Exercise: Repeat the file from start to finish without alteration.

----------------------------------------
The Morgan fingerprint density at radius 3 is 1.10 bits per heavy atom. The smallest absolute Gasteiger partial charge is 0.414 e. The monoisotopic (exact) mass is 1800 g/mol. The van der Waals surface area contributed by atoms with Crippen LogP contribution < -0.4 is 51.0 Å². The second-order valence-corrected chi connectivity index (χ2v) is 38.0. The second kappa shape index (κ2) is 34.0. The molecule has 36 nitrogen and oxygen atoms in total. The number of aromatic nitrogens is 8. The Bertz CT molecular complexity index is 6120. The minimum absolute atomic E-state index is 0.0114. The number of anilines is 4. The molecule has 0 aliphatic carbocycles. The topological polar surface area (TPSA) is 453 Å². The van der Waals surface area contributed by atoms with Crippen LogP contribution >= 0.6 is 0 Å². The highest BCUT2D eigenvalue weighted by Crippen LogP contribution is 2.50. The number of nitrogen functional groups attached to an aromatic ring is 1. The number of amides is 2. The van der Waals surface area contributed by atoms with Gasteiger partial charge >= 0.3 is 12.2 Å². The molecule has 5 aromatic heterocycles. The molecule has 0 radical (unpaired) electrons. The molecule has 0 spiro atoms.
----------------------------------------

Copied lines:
The Morgan fingerprint density at radius 3 is 1.10 bits per heavy atom. The smallest absolute Gasteiger partial charge is 0.414 e. The monoisotopic (exact) mass is 1800 g/mol. The van der Waals surface area contributed by atoms with Crippen LogP contribution < -0.4 is 51.0 Å². The second-order valence-corrected chi connectivity index (χ2v) is 38.0. The second kappa shape index (κ2) is 34.0. The molecule has 36 nitrogen and oxygen atoms in total. The number of aromatic nitrogens is 8. The Bertz CT molecular complexity index is 6120. The minimum absolute atomic E-state index is 0.0114. The number of anilines is 4. The molecule has 0 aliphatic carbocycles. The topological polar surface area (TPSA) is 453 Å². The van der Waals surface area contributed by atoms with Crippen LogP contribution >= 0.6 is 0 Å². The highest BCUT2D eigenvalue weighted by Crippen LogP contribution is 2.50. The number of nitrogen functional groups attached to an aromatic ring is 1. The number of amides is 2. The van der Waals surface area contributed by atoms with Gasteiger partial charge >= 0.3 is 12.2 Å². The molecule has 5 aromatic heterocycles. The molecule has 0 radical (unpaired) electrons. The molecule has 0 spiro atoms.